To be an American once meant unending possibility, and the land reflected that possibility. Always the next bend--the next ridge--the mountain range descending into the depth of canyons carved by water an wind and time.
     Now, we say we have too little time, not enough time for road trips. We used to visit our national parks most often by car. Families took time and experienced the gradual approach to the park being visited. Anticipation was part of the journey as was the wildness of a family spending time together for hours and days, traversing the states. Today we arrive by plane. We miss the trek across the vast expanse of this nation. I sometimes wonder whether these special landscapes now appear as "pop-up parks," a spot of entertainment and commerce instead of an unfolding geography.

This past weekend, I pulled out some books by an author I used to enjoy but had yet to read her four most recent novels. I had paused in reading her books because I felt like she went into a darker mental space than I cared to visit anymore; Nevada Barr writes about the intersection of wilderness (national parks) with humans-gone-wrong in her mystery series. I found myself wanting to read her stories now, though, for the very reason that her protagonist somehow always finds her way through to the other side, to where she still has faith in beauty and love and how wildness can help us to heal.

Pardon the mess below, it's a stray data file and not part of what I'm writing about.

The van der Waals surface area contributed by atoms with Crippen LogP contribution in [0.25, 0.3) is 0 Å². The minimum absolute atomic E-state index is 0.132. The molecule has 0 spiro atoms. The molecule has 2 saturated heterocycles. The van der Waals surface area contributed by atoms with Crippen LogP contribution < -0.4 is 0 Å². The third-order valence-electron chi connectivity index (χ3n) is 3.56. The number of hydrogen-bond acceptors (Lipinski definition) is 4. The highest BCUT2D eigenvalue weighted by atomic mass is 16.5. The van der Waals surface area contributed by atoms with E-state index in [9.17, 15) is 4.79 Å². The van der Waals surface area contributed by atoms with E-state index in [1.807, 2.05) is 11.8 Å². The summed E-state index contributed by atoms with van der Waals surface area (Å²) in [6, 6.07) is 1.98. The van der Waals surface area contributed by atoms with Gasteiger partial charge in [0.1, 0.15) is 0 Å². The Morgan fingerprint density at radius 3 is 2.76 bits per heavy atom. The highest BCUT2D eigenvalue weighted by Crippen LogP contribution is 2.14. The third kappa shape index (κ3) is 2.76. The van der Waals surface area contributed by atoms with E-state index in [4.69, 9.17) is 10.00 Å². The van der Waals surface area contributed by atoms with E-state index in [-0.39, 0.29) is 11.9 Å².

I wish more people would travel, would make space in their lives for experiencing the wonders of our natural, wild places. Unlike our ancestors once thought, the beauty and resources of our world are finite and we need to treasure them. Many people forget that our bodies and minds careen into the wastelands without the nourishment provided through our souls, our wild and divine hearts that are revitalized through our connection to our sacred earth.
Grand Canyon